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Investing Blog Roundup: How Much Can I Spend in Retirement?

Administrative note: There will be no articles next week, as I will be attending and speaking at the annual Bogleheads event. We’ll resume our regular schedule on 10/23.

Researcher Wade Pfau released a new book this week: How Much Can I Spend in Retirement?

I haven’t read it yet, as I’m waiting for the Kindle edition, which is supposed to be out within the next week. But I have no qualms about recommending it already, because when it comes to the question of retirement spending, there is no person I’d rather hear from than Pfau.*

Other Money-Related Articles

*Pfau has been prolific over the last several years, but here are a few of my favorite papers that he has authored/co-authored:

Thanks for reading!

Tax Planning for the “Pre-Social Security, Pre-RMD” Retirement Years

A reader writes in, asking:

“After retiring, I’ll have a window of a few years before Social Security and RMDs, during which my tax rate will be relatively low. What is your opinion on how best to use that period? Better to use long term capital gains or Roth IRA conversions to fill up that low tax rate space?”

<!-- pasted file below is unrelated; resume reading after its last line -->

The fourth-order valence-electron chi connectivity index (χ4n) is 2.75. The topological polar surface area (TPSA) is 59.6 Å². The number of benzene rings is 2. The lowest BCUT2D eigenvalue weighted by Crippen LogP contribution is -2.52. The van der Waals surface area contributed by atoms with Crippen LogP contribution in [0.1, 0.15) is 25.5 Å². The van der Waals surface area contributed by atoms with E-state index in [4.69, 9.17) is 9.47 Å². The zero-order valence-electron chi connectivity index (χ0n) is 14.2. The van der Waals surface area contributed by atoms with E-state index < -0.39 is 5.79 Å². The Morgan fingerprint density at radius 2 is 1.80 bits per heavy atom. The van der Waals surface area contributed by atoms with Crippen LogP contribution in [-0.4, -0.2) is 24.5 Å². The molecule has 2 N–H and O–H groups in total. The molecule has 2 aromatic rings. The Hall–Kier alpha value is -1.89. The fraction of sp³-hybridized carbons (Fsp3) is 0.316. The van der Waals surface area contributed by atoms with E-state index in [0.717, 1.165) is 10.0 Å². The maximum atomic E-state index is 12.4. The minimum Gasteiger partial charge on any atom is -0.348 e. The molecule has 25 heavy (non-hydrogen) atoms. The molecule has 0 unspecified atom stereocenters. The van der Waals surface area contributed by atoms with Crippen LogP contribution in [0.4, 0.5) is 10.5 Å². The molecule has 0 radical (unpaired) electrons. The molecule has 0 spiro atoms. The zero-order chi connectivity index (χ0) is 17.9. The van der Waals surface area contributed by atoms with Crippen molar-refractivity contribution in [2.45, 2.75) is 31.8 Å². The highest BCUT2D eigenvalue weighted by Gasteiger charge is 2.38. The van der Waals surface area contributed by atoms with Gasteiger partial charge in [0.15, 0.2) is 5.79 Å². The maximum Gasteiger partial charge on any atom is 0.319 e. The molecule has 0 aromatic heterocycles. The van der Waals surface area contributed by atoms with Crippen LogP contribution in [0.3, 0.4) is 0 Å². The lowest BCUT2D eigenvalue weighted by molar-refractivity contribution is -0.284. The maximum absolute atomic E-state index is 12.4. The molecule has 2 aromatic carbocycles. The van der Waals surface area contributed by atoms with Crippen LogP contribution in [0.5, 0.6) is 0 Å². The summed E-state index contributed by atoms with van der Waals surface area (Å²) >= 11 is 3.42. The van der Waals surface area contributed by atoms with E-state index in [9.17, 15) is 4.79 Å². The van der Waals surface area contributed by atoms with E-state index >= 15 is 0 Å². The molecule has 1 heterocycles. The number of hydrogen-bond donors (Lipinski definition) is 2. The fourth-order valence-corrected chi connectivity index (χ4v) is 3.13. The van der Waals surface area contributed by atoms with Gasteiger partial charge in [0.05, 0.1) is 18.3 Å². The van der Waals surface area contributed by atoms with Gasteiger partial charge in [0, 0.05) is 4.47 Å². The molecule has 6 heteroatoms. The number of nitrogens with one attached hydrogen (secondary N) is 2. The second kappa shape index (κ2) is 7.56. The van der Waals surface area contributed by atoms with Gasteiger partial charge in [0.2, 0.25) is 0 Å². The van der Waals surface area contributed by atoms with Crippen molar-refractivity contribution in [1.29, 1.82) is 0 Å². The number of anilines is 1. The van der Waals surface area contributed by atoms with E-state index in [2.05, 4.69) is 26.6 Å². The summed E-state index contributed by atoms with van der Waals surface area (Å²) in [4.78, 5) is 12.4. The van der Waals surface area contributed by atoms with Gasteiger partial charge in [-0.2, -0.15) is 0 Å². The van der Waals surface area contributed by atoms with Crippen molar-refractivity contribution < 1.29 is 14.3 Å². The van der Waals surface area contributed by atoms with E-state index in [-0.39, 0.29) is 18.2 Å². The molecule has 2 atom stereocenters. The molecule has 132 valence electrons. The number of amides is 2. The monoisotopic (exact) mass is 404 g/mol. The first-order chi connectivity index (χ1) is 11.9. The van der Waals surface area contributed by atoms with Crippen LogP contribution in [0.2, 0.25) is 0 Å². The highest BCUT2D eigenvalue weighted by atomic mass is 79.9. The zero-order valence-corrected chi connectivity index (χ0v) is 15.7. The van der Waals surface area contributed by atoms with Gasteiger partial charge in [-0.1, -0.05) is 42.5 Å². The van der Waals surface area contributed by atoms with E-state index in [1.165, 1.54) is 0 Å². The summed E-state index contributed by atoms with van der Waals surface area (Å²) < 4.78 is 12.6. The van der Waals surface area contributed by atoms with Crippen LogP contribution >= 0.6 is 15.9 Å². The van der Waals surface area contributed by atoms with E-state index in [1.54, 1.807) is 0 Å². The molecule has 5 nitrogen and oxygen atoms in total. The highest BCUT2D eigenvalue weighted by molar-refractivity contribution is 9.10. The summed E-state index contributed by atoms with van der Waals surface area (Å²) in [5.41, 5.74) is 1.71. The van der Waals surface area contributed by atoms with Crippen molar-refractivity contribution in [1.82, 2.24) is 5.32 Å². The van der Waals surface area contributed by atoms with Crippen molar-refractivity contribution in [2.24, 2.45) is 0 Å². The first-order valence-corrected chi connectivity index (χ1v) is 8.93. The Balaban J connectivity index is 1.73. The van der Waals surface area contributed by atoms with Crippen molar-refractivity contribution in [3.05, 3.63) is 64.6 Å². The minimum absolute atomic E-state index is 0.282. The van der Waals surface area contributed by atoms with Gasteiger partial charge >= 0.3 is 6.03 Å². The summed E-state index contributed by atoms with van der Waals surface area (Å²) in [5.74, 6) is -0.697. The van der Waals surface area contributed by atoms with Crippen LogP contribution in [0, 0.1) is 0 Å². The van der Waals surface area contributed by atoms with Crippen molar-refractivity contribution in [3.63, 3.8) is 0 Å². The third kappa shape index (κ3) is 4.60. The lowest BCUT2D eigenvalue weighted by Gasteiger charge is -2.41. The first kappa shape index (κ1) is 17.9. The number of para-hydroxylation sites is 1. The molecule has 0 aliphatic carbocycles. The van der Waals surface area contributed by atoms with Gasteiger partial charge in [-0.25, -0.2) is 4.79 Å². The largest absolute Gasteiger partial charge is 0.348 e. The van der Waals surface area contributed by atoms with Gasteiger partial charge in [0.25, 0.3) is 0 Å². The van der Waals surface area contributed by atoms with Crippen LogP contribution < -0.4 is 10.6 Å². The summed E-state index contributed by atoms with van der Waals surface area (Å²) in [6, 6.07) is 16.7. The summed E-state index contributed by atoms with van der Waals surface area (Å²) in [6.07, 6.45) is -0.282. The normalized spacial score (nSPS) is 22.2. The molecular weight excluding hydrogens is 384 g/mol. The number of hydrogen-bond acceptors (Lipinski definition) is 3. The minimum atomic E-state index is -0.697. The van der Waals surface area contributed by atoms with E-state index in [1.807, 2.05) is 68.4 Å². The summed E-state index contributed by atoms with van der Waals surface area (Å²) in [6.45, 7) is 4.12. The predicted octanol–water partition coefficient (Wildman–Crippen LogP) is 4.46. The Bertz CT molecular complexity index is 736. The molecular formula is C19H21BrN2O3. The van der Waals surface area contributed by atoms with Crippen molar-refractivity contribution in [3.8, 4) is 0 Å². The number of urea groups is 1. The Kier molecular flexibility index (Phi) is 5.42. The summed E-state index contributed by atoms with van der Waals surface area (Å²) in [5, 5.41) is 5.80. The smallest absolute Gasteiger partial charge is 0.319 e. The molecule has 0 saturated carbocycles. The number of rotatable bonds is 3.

It depends.

The goal is to figure out how much you save by doing a Roth conversion now (as opposed to the money coming out later), and compare that to the amount you save by realizing capital gains now (as opposed to later).

For example, if Roth conversions would currently face a 15% tax rate, but you expect that (if you didn’t do a Roth conversion), the money would come out later at a 25% tax rate, then your savings on each dollar you convert at that 15% rate would be 10%.

And if you’re in the 15% tax bracket right now, each dollar of long-term capital gains that you realize (while still staying in that bracket) would be taxed at 0%. And if you expect that you’ll be in the 25% bracket later, then LTCGs would be taxed at a 15% rate later (because LTCGs in the 25-35% tax brackets are taxed at a 15% rate). So you’d be saving 15% by realizing them now.

Point being: In this hypothetical case the 15% savings from realizing capital gains now exceeds the 10% savings from doing Roth conversions now, so realizing long-term capital gains is preferable.

To be clear though, this is a simplified analysis. In reality, you’d want to account for any factors that could cause your marginal tax rate (whether on Roth conversions or realization of LTCGs) to be different than the normal amount (e.g., because additional income is causing you to lose eligibility for a given tax break).